Get Involved with More Than Just Bake Sales at Your Child's School
Byline: Denise Raleigh
Charlene Haar has written numerous articles about the role of parents in public schools.
As president of the Educational Policy Institute, a research organization in Washington, D.C., Haar has written "Cutting Class: The PTA Plays Hooky from Educational Reform," "The PTA Goes Kaput" and "Beyond Bake Sales."
She recently released a book, "The Politics of the PTA - New Studies in Social Policy." She writes that fewer than a quarter of the nation's schools now have active Parent Teacher Association membership - less than half of the membership in 1966 - because parents' energy intentionally has been channeled into support services like chaperoning trips, organizing bake sales and fund- raising.
From my initial experiences with some of our local parent groups more than 10 years ago, I might have agreed with Haar that service is the main mission of parent groups. But many of those groups have become more involved with education and school issues in the last decade.
Though Naperville Unit District 203 parent groups haven't been aligned with the PTA for more than half a century, the district's Home and School Associations weren't always a place to get involved in school issues. The tax cap and various initiatives have helped change that to a degree.
Most Indian Prairie Unit District 204 schools have PTAs, but they also have convened task forces of parents to deal with meatier issues such as school boundaries and finances.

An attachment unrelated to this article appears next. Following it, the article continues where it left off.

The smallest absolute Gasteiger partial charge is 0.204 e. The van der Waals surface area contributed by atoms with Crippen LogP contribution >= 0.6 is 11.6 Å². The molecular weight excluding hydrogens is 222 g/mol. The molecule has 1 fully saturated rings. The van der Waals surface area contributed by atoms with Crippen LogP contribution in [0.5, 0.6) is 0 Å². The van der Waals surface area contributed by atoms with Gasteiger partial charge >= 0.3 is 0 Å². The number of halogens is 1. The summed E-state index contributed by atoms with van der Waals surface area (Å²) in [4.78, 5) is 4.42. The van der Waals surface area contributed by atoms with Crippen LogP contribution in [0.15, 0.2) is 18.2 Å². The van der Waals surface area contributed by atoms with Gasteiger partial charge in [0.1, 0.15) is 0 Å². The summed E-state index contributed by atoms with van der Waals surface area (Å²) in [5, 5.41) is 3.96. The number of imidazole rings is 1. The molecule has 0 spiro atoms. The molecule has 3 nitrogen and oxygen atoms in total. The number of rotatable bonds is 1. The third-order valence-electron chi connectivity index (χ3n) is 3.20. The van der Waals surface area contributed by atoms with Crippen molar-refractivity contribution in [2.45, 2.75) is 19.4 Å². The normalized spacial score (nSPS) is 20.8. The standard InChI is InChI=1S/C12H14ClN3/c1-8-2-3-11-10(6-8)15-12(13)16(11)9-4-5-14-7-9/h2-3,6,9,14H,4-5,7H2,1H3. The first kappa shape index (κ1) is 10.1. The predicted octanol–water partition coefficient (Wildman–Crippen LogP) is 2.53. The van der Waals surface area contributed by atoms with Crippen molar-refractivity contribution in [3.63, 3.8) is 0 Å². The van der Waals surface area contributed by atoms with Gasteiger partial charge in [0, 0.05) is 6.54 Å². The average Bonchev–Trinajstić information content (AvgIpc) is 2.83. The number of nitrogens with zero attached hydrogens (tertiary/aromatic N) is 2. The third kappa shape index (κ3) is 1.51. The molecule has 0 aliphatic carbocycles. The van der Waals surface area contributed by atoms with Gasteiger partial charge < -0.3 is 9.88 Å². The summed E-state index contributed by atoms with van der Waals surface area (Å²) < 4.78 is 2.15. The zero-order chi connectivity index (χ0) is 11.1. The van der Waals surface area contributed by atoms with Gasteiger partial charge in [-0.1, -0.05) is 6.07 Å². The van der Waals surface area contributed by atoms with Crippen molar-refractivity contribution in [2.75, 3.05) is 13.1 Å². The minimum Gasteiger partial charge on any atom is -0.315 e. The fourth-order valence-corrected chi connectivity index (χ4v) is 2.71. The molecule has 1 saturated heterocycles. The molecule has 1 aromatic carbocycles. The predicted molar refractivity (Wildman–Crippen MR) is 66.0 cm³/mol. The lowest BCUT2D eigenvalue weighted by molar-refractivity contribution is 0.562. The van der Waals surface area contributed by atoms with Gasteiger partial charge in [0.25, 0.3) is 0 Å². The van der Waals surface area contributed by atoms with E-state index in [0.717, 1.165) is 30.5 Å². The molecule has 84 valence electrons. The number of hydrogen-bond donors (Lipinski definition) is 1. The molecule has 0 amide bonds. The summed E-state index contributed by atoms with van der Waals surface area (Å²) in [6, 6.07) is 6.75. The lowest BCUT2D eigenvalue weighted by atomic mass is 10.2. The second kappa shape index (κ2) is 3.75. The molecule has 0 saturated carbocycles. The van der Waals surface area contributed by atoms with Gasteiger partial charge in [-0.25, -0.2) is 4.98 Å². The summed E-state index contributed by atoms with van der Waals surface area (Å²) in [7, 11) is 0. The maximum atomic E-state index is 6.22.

District 204 recently won a "What Parents Want" award from SchoolMatch. District 203 recently won awards from the National Network of Partnership Schools at Johns Hopkins University for programs such as the business and community partnerships, school beautification projects, family science nights, coffees with the principals and parent involvement on a school technology committee.
While consistently winning these awards is wonderful for public relations, it is more important to recognize that students benefit when the programs take place.
Our local parent groups proved a lot about involvement these last few years as they led in-depth community discussions about school finances. We should cultivate similarly lively conversations on academic issues as well.
State school Superintendent Robert Schiller is creating a task force to review student assessment and school accountability. He's asked Mike Skarr, president of the Naperville Area Chamber of Commerce, to serve on it.
Parents could be more of a factor in assessment accountability if they were given better data. Parents recently received their children's Illinois Standards Achievement Test results. The data provides a snapshot of your child's test scores, as well as the school's, the district's and the state's score. What it doesn't say is whether your school's or district's test scores are generally moving upward, downward or remaining consistent over time.
The school report card, mailed to parents later in the year, will contain some of that general information. Did you know that the percentage of May Watts Elementary School students who met or exceeded state standards was 87 percent in 1998-99, rose to 92 percent the following year and was 95 percent in 2000-01? …